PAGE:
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2 of 2 people found the following review helpful By Kevin Killian HALL OF FAME on March 25, 2012
Format: Hardcover
I feel like I've been in a 100 year sleep like that endured by Rip Van Winkle, and now that I've come out of my trance of reading this book, Every Day by the Sun, I was just about to write the author a fan letter and instead I discover that she died a few months after this book came out! I hope she got to hear some praise for it. I don't know how it stands up to other biographies of Williams Faulkner, or if she, Dean Faulkner Wells, shared any of these anecdotes with Faulkner's biographers in the past, but they have certainly made him seem more alive to me. Maybe it's a little sentimental, but for Dean, Faulkner was a Daddy Long Legs whom she knew from birth, and she felt that she owed him everything. It seems as though, well, he had his faults but he took family responsibilities very strongly. So no wonder she doesn't have a single bad word to say about "Pappy." And yet she's not writing with her rose colored glasses on either. Estelle comes across as being fairly weird, though in her final years once she subscribed to Alcoholics Anonymous, she turned gentle and sweet.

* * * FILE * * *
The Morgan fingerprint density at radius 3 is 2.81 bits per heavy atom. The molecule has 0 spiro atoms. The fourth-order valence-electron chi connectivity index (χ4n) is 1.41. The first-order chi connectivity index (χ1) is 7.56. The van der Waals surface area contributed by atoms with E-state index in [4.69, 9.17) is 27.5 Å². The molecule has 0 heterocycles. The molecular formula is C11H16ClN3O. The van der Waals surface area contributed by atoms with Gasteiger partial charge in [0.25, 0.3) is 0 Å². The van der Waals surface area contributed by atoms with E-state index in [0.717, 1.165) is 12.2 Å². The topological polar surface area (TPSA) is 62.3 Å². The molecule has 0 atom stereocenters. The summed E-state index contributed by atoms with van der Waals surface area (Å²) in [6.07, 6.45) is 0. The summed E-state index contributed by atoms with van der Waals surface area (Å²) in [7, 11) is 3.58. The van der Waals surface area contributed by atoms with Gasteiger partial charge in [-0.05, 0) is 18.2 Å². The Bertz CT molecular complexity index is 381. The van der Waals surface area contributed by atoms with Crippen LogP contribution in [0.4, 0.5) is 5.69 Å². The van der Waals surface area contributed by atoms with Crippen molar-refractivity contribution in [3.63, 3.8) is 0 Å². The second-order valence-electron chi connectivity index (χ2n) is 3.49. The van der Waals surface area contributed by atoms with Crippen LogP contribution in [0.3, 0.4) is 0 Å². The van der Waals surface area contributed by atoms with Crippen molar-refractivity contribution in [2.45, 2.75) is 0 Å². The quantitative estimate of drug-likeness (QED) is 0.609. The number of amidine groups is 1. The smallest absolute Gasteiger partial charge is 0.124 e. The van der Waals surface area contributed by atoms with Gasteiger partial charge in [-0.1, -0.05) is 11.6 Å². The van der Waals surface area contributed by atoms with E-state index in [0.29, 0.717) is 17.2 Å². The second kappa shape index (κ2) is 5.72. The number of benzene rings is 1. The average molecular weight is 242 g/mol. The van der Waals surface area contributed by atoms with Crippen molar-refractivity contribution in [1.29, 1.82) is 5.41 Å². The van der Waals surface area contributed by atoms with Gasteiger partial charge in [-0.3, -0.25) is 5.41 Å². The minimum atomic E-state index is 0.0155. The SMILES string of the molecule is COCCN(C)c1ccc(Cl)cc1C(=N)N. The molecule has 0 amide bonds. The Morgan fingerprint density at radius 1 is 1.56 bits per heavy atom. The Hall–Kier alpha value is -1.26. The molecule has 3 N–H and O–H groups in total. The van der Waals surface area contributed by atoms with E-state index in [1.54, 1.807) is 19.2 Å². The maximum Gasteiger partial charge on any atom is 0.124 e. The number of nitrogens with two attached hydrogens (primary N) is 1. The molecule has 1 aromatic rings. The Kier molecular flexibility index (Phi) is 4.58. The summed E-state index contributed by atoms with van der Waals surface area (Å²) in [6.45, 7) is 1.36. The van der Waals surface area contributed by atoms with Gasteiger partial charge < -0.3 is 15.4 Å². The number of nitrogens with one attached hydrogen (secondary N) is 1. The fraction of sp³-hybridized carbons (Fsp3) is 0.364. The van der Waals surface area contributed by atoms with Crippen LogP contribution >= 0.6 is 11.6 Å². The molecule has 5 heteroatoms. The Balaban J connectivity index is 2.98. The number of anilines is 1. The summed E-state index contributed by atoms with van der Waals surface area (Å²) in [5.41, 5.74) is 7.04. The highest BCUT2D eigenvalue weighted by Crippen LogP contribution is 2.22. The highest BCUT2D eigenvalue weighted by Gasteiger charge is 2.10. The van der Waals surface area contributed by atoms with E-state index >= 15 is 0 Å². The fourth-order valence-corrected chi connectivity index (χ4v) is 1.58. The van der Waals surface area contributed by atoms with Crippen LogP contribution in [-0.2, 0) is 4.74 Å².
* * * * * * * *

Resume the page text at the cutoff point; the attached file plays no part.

Many in the family come across as vivid and real. One exception: I only could vaguely make out what Jill was like. It was as if Dean didn't want to come out and say it, for some reason, but she states only that Jill had a lot to put up with and we get the impression she suffered a lot.

I loved the story about the lending library in Oxford, which must be the dullest town in the world. (And now, according to Dean, the most hideous.) But back in the 1950s, the drugstore stayed open till 10 pm, and it has a rack of paperback mysteries that you could sign in and out for. Erle Stanley Gardner, Dorothy Sayers, Rex Stout.